In some ways this bifurcation of Reason and Emotion is mirrored in Cartesian duality of Mind and Body and in the political world of Community versus Individuality. Unless you are a follower of the idiocy of Neoliberalism in which the only interaction between individuals is transactional, many people feel a real tension between their individuality and their community. Are we forever condemned to two seemingly irreconcilable spheres or can they, indeed should they, be reconciled? In his remarkable book The Master and his Emissary, Iain Gilchrist argues that this division can be traced back to the Left and Right hemispheres of the brain. According to him the Right hemisphere is, or should be, the Master because it sees the world as an interconnected whole, while the Left sees it in discreet unconnected parcels, which it dissects, unpacks and logically analyses. Put simply, the Right unites and the Left divides. These two should, according to Gilchrist, work together with the Right (Master) passing its broad impressions to the Left (Servant) which, after its analysis, passes back to the Right in a classic one-two. The problem is, says Gilchrist, that the Left believes that it is in control and has increasingly become the Master with disastrous results.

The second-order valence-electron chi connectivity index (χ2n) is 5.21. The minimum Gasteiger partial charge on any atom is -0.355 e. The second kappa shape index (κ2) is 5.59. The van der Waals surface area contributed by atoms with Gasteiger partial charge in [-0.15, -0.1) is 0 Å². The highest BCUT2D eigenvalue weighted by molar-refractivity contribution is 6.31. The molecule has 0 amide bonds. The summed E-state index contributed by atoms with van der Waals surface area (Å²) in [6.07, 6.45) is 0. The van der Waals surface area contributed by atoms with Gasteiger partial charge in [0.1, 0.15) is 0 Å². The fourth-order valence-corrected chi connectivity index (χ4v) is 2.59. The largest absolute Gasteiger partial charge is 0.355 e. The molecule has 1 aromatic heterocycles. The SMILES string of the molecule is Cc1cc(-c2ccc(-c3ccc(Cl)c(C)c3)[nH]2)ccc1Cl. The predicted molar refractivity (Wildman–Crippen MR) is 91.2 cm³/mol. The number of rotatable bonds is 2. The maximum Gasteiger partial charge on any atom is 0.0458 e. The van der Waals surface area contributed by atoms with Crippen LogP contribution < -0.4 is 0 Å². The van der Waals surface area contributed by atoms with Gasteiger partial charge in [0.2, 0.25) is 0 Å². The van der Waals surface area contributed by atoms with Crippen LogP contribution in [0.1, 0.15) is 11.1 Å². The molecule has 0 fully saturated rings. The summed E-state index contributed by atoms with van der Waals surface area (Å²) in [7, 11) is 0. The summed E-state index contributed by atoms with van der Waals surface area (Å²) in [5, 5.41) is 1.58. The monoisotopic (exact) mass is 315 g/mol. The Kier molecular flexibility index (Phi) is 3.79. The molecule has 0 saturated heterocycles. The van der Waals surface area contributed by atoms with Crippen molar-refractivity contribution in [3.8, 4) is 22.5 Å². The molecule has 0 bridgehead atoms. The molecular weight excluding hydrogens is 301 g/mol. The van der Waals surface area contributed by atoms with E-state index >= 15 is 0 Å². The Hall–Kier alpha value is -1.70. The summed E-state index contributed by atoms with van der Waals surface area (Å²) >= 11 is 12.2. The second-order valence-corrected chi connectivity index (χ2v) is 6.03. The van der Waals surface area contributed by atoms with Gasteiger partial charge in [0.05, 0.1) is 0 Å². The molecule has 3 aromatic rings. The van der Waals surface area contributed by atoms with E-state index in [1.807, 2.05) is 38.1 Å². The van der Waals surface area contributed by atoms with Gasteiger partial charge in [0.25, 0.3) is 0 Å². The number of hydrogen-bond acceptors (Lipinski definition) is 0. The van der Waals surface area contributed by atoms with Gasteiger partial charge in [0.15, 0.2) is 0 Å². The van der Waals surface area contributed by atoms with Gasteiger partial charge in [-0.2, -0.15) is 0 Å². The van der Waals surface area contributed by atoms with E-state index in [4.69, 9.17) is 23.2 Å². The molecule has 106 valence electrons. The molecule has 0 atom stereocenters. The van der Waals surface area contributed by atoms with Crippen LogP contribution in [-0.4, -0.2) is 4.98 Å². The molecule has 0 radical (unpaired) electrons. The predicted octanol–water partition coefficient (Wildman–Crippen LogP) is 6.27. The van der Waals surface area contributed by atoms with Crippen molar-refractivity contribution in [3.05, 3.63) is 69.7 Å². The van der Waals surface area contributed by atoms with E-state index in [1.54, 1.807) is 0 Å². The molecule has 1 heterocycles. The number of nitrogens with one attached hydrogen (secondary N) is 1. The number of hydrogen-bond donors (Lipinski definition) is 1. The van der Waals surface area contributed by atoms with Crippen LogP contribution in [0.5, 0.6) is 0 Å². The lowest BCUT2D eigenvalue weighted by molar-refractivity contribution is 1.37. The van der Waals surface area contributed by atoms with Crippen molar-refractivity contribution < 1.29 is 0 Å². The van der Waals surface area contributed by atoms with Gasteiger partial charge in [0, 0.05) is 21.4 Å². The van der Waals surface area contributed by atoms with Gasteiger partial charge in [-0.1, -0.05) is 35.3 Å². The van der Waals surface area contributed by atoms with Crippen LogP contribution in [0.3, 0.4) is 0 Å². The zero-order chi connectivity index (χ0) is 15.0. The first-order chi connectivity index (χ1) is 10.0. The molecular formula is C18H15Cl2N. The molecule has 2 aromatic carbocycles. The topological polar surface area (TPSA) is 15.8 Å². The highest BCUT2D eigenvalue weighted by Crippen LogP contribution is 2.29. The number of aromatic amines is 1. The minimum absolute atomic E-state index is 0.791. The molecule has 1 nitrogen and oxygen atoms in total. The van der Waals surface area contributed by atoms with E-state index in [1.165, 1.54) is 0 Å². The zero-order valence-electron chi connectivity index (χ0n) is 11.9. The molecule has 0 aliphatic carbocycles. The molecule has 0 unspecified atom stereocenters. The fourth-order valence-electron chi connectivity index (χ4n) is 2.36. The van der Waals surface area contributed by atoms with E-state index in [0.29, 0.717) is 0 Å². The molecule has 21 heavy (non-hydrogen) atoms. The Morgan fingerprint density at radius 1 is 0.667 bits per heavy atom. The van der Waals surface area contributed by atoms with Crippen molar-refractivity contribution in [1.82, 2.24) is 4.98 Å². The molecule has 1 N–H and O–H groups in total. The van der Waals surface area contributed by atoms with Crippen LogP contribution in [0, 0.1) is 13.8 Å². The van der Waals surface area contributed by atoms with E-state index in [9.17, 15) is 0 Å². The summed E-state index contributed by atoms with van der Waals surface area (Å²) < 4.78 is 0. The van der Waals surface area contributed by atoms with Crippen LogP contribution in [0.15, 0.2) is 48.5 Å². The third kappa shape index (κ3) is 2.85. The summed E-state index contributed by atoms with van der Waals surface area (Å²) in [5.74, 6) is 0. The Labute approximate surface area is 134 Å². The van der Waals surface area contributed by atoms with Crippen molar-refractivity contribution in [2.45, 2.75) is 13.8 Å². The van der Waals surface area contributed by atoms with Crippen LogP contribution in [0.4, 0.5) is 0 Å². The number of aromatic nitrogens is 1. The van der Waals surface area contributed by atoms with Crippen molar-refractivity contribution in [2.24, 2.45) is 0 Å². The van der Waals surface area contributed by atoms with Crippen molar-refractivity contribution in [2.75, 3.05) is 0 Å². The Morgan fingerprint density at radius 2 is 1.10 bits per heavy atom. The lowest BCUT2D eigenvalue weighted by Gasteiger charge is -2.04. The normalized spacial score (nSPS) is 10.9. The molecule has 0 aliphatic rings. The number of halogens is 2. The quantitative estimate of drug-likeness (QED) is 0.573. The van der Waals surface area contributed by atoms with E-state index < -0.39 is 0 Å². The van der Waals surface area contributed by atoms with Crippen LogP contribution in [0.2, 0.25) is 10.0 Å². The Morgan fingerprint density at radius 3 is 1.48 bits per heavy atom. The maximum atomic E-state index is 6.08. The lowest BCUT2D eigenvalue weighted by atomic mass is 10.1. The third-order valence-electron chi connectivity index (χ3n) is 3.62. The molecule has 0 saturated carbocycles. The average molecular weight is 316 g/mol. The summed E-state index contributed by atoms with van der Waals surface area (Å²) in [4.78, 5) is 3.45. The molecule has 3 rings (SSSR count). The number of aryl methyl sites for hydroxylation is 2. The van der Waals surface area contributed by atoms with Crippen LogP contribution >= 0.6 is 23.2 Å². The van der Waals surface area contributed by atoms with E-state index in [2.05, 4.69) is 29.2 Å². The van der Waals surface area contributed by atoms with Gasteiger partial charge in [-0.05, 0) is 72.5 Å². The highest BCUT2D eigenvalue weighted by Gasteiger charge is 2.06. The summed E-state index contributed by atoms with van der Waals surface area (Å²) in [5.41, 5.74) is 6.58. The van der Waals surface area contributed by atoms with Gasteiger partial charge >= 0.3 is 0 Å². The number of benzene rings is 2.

An example of the problem might be the way that the Left recognises and conceptualises ethics that emerge from our interconnected Right. For example, many evolutionary biologists and neuroscientists think that altruism is a natural part of our genetic make-up. And since our genes can’t pretend to do anything for gain, this cannot be the oxymoron which is often referred to as reciprocal altruism, but genuine altruism. The Right hemisphere might intuitively acknowledge this, but think of altruism as part of the whole rather messy world of morality and human behaviour which, of course, includes selfishness and egoism. The Left hemisphere, however, may take altruism and turn it into a defined concept. That can be useful if it is then passed back to the Right hemisphere in order to transcend both to create an Hegelian synthesis. But what happens if it stays in the Left hemisphere? Well, according to Gilchrist, it can destroy ‘not just spontaneity, but the quality that makes things live; the performance of music or dance, of courtship, love and sexual behaviour, humour, artistic creation and religious devotion’ which ‘become mechanical, lifeless, and may grind to a halt’. Even if you understand the mechanics of interconnectedness and intersubjectivity, it can whither on the branch if it remains simply an idea or concept in the Left hemisphere and not lived, dynamically, in the Right. But if this happens, if indeed one grinds to a halt when, say, the dry altruism of the Left hemisphere judders to a halt in the face of mind-numbing indifference, how does one reconnect with the holism of the Right, which should be able to fill the inky black void?